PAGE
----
Fear of Ecological Collapse in Southern Africa

October 26, 2012

WCS and partner organizations have issued a new report emphasizing paramount threats to wildlife in Southern Africa. Illegal hunting, the bushmeat trade, and unselective snaring are compromising already-fragile species.

The African savannah is home to countless iconic species. Cheetah, lion, leopard, and African wild dog roam South Africa, but increasing threats from illegal hunting and the bushmeat trade haunt these powerful predators. Unselective methods—like snare traps—capture unintended victims while diminishing prey.

A new report co-authored by WCS, Panthera, and the Zoological Society of London underlines the severity of these risks: without intervention, entire regions could suffer ecological collapse.

To encourage effective action, heads of global conservation agencies, government representatives, and other NGOs gathered in Johannesburg, where they unanimously agreed on the urgency of tackling illegal bushmeat extraction. Participants also developed a set of guiding principles, calling on the South African Development Community (SADC) to implement them.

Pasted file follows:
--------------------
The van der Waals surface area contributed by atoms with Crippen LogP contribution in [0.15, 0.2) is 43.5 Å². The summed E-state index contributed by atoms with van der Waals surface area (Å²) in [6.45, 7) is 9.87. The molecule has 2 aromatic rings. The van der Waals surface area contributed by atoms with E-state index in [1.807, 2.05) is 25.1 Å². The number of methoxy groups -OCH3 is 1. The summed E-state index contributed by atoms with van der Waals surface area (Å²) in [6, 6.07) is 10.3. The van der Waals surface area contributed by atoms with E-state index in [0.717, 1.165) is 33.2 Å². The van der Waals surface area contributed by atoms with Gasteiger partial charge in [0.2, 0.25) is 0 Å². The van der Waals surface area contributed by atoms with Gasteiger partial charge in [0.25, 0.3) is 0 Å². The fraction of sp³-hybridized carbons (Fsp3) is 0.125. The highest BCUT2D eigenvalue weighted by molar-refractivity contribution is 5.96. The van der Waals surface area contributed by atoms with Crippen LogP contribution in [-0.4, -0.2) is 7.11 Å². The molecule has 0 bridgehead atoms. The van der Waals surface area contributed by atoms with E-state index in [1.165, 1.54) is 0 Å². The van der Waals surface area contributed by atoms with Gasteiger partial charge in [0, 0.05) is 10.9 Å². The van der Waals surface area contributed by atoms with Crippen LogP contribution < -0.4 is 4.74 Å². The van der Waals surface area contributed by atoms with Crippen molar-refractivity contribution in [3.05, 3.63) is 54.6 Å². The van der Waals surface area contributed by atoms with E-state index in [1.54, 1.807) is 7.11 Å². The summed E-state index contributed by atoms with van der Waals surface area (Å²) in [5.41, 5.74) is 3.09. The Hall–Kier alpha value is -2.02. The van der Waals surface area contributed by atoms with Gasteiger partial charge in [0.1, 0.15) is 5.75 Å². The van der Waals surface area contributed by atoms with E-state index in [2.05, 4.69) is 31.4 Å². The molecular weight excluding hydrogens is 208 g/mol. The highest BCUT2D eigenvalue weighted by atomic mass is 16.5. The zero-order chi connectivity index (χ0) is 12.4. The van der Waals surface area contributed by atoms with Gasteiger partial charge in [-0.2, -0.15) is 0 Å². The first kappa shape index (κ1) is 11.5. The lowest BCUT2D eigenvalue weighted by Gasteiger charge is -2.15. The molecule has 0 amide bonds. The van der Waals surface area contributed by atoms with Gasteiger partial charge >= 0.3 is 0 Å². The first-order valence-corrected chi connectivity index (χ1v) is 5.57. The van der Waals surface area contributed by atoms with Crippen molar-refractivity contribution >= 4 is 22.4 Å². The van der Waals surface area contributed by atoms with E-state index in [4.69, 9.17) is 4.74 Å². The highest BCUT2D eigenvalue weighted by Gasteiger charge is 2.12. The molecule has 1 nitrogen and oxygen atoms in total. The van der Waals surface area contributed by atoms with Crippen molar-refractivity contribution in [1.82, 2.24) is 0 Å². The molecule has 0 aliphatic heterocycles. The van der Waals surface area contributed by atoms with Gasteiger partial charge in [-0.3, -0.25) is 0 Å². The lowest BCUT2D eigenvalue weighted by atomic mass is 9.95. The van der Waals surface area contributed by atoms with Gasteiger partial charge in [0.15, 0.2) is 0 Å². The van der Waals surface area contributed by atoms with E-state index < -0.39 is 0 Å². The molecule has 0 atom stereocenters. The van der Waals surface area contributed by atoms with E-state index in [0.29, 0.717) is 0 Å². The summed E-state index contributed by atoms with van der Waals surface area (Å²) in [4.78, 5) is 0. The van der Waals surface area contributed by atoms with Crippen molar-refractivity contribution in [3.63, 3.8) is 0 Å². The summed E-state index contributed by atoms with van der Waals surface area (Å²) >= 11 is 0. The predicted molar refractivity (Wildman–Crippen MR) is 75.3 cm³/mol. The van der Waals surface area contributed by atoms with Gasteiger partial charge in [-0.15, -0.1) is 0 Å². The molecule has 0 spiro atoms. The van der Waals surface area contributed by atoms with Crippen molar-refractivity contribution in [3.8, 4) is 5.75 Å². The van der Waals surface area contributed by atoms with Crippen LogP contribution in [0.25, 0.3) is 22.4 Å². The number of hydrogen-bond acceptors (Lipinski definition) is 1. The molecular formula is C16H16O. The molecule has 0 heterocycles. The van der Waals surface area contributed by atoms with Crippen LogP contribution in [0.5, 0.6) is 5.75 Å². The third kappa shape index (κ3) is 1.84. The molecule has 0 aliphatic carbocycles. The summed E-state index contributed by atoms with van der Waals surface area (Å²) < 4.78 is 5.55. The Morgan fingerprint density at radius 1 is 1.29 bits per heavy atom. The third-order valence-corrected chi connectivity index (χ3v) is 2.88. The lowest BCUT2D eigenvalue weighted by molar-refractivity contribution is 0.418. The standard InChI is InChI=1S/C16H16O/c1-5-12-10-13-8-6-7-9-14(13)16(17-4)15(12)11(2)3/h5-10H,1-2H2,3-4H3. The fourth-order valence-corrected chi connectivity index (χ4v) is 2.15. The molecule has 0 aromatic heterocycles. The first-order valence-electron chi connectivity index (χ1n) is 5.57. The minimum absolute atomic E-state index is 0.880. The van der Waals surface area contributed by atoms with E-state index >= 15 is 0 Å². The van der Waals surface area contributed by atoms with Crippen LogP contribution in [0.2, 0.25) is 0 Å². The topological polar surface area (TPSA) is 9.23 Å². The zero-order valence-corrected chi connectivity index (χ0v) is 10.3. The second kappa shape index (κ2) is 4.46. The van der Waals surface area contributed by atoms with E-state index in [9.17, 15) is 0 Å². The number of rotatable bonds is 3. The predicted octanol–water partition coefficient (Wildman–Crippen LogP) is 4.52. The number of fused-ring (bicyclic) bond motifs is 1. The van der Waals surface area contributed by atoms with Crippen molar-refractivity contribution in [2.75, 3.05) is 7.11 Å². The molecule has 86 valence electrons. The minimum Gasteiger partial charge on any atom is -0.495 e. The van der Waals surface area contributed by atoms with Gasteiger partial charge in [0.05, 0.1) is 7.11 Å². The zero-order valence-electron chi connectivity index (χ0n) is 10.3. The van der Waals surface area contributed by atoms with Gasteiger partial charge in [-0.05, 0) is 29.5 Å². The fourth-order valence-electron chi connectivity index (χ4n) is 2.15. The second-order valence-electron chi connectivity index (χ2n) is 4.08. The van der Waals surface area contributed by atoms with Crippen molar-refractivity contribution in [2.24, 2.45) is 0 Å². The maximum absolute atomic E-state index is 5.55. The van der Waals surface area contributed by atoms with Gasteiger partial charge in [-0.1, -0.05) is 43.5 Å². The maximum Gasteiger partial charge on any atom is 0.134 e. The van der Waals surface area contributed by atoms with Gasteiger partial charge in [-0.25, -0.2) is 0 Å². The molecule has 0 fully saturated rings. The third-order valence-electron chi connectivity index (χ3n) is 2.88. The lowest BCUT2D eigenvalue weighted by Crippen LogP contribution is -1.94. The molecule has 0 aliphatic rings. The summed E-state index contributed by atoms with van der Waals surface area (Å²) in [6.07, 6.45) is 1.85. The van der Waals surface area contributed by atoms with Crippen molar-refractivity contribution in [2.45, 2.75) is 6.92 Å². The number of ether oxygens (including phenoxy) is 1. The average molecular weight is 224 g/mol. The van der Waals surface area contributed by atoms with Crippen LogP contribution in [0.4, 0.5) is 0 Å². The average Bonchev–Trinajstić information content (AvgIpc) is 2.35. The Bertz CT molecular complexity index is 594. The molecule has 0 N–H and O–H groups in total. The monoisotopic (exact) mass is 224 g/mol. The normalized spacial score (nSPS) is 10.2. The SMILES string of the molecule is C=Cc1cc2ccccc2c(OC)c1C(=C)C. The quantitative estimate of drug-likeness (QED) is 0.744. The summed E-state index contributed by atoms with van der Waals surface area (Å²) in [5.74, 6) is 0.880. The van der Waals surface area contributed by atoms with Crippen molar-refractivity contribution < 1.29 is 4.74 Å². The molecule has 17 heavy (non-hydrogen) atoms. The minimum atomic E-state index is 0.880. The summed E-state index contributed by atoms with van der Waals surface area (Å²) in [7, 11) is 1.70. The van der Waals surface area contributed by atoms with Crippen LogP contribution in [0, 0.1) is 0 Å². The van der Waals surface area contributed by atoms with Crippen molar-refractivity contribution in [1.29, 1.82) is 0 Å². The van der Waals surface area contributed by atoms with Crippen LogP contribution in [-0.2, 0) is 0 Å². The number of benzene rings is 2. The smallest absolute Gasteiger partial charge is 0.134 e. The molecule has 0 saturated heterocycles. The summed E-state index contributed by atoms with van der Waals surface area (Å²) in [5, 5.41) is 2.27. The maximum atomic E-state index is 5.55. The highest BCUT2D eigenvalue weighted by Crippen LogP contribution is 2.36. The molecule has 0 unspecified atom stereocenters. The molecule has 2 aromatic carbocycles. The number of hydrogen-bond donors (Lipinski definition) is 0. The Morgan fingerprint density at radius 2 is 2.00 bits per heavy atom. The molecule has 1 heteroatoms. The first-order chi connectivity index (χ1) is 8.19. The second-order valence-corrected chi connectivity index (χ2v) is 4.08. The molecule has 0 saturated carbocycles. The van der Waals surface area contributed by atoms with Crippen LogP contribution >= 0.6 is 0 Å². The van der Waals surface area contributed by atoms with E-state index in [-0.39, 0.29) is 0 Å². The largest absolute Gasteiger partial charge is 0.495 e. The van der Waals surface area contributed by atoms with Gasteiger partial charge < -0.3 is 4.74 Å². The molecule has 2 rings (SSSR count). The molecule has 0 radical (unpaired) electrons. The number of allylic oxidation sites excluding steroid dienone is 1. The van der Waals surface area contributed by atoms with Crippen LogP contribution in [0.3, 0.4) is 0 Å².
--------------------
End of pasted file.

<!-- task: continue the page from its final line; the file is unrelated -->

Speaking about threats in the region, Dr. Sarah Durant of WCS/ZSL said, “The continued survival of cheetah across large tracts of their range in the SADC region depends on finding ways to ensure that bushmeat extraction is sustainable.” Additionally, Dr. Netty Purchase of WCS/ZSL explained: “Most cheetahs and African wild dogs occur outside protected areas, coexisting with people and their livestock, and are very vulnerable to snaring and the loss of their wild prey.”

Read the report>>

Learn more about the co-authors and meeting participants by reading our press release>>

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